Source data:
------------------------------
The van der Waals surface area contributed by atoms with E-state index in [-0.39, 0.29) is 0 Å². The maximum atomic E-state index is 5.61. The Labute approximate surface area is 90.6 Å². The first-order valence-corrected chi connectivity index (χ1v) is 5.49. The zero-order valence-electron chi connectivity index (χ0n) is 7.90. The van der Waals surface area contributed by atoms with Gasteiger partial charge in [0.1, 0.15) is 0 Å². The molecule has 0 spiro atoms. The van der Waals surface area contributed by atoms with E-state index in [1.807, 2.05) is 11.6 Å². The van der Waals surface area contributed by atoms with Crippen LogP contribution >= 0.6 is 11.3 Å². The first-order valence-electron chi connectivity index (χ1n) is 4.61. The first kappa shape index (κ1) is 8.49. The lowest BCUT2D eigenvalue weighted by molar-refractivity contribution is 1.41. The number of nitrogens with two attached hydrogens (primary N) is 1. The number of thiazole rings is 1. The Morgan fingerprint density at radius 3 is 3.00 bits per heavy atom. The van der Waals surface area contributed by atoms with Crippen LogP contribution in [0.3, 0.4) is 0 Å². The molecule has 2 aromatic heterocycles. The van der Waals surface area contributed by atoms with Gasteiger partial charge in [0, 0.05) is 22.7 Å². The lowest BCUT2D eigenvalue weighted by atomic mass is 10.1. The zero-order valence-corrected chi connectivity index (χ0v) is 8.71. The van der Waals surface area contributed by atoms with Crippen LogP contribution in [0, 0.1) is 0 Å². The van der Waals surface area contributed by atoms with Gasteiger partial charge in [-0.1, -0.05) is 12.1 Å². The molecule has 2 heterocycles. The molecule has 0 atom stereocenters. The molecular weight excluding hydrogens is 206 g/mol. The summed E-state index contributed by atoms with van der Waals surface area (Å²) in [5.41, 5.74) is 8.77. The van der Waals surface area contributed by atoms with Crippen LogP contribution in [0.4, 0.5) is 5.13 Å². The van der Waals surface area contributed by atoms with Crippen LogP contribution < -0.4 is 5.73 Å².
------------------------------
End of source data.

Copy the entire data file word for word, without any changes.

The van der Waals surface area contributed by atoms with E-state index in [-0.39, 0.29) is 0 Å². The maximum atomic E-state index is 5.61. The Labute approximate surface area is 90.6 Å². The first-order valence-corrected chi connectivity index (χ1v) is 5.49. The zero-order valence-electron chi connectivity index (χ0n) is 7.90. The van der Waals surface area contributed by atoms with Gasteiger partial charge in [0.1, 0.15) is 0 Å². The molecule has 0 spiro atoms. The van der Waals surface area contributed by atoms with E-state index in [1.807, 2.05) is 11.6 Å². The van der Waals surface area contributed by atoms with Crippen LogP contribution >= 0.6 is 11.3 Å². The first-order valence-electron chi connectivity index (χ1n) is 4.61. The first kappa shape index (κ1) is 8.49. The lowest BCUT2D eigenvalue weighted by molar-refractivity contribution is 1.41. The number of nitrogens with two attached hydrogens (primary N) is 1. The number of thiazole rings is 1. The Morgan fingerprint density at radius 3 is 3.00 bits per heavy atom. The van der Waals surface area contributed by atoms with Crippen LogP contribution in [0.3, 0.4) is 0 Å². The molecule has 2 aromatic heterocycles. The van der Waals surface area contributed by atoms with Gasteiger partial charge in [0, 0.05) is 22.7 Å². The lowest BCUT2D eigenvalue weighted by atomic mass is 10.1. The zero-order valence-corrected chi connectivity index (χ0v) is 8.71. The van der Waals surface area contributed by atoms with Crippen LogP contribution in [0, 0.1) is 0 Å². The van der Waals surface area contributed by atoms with Gasteiger partial charge in [-0.1, -0.05) is 12.1 Å². The molecule has 2 heterocycles. The molecule has 0 atom stereocenters. The molecular weight excluding hydrogens is 206 g/mol. The summed E-state index contributed by atoms with van der Waals surface area (Å²) in [5.41, 5.74) is 8.77. The van der Waals surface area contributed by atoms with Crippen LogP contribution in [0.4, 0.5) is 5.13 Å². The van der Waals surface area contributed by atoms with Crippen LogP contribution < -0.4 is 5.73 Å².